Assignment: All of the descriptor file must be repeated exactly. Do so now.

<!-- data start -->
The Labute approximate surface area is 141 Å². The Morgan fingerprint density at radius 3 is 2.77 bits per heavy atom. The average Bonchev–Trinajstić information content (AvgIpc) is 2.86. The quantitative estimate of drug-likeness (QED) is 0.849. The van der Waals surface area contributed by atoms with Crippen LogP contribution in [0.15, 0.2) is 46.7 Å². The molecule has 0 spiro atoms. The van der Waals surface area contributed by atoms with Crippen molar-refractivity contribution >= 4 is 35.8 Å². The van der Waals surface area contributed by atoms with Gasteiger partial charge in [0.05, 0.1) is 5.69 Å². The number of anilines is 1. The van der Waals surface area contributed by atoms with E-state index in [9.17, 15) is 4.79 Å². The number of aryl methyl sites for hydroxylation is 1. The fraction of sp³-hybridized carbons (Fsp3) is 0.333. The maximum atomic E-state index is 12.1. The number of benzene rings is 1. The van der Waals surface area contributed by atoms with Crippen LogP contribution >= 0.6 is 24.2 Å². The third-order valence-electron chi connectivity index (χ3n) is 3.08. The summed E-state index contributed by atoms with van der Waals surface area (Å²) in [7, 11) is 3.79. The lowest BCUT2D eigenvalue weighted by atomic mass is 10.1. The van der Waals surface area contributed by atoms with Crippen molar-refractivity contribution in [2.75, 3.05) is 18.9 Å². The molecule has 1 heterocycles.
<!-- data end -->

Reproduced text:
The Labute approximate surface area is 141 Å². The Morgan fingerprint density at radius 3 is 2.77 bits per heavy atom. The average Bonchev–Trinajstić information content (AvgIpc) is 2.86. The quantitative estimate of drug-likeness (QED) is 0.849. The van der Waals surface area contributed by atoms with Crippen LogP contribution in [0.15, 0.2) is 46.7 Å². The molecule has 0 spiro atoms. The van der Waals surface area contributed by atoms with Crippen molar-refractivity contribution >= 4 is 35.8 Å². The van der Waals surface area contributed by atoms with Gasteiger partial charge in [0.05, 0.1) is 5.69 Å². The number of anilines is 1. The van der Waals surface area contributed by atoms with E-state index in [9.17, 15) is 4.79 Å². The number of aryl methyl sites for hydroxylation is 1. The fraction of sp³-hybridized carbons (Fsp3) is 0.333. The maximum atomic E-state index is 12.1. The number of benzene rings is 1. The van der Waals surface area contributed by atoms with Crippen LogP contribution >= 0.6 is 24.2 Å². The third-order valence-electron chi connectivity index (χ3n) is 3.08. The summed E-state index contributed by atoms with van der Waals surface area (Å²) in [7, 11) is 3.79. The lowest BCUT2D eigenvalue weighted by atomic mass is 10.1. The van der Waals surface area contributed by atoms with Crippen molar-refractivity contribution in [2.75, 3.05) is 18.9 Å². The molecule has 1 heterocycles.